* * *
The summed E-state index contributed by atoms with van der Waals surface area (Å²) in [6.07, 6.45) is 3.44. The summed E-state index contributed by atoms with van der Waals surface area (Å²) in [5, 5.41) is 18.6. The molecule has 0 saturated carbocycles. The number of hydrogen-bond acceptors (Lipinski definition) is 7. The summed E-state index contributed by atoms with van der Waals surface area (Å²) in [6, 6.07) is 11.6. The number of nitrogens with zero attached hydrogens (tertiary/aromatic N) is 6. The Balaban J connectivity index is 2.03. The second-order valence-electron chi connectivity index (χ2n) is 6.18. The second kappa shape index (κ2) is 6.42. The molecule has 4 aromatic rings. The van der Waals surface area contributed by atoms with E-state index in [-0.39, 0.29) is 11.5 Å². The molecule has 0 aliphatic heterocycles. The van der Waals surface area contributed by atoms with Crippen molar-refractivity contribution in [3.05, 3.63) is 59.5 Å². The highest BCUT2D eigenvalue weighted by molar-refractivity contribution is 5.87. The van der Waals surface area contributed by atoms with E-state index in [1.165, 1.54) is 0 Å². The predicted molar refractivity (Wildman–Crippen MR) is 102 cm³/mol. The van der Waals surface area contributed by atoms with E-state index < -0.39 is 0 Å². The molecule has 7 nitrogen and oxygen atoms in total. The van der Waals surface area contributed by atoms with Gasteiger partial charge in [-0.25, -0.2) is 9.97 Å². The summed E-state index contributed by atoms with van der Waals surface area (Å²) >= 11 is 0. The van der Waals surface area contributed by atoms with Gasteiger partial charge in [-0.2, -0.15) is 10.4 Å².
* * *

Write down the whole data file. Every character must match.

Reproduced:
The summed E-state index contributed by atoms with van der Waals surface area (Å²) in [6.07, 6.45) is 3.44. The summed E-state index contributed by atoms with van der Waals surface area (Å²) in [5, 5.41) is 18.6. The molecule has 0 saturated carbocycles. The number of hydrogen-bond acceptors (Lipinski definition) is 7. The summed E-state index contributed by atoms with van der Waals surface area (Å²) in [6, 6.07) is 11.6. The number of nitrogens with zero attached hydrogens (tertiary/aromatic N) is 6. The Balaban J connectivity index is 2.03. The second-order valence-electron chi connectivity index (χ2n) is 6.18. The second kappa shape index (κ2) is 6.42. The molecule has 4 aromatic rings. The van der Waals surface area contributed by atoms with E-state index in [-0.39, 0.29) is 11.5 Å². The molecule has 0 aliphatic heterocycles. The van der Waals surface area contributed by atoms with Crippen molar-refractivity contribution in [3.05, 3.63) is 59.5 Å². The highest BCUT2D eigenvalue weighted by molar-refractivity contribution is 5.87. The van der Waals surface area contributed by atoms with E-state index in [1.165, 1.54) is 0 Å². The predicted molar refractivity (Wildman–Crippen MR) is 102 cm³/mol. The van der Waals surface area contributed by atoms with E-state index < -0.39 is 0 Å². The molecule has 7 nitrogen and oxygen atoms in total. The van der Waals surface area contributed by atoms with Gasteiger partial charge in [-0.25, -0.2) is 9.97 Å². The summed E-state index contributed by atoms with van der Waals surface area (Å²) >= 11 is 0. The van der Waals surface area contributed by atoms with Gasteiger partial charge in [-0.2, -0.15) is 10.4 Å².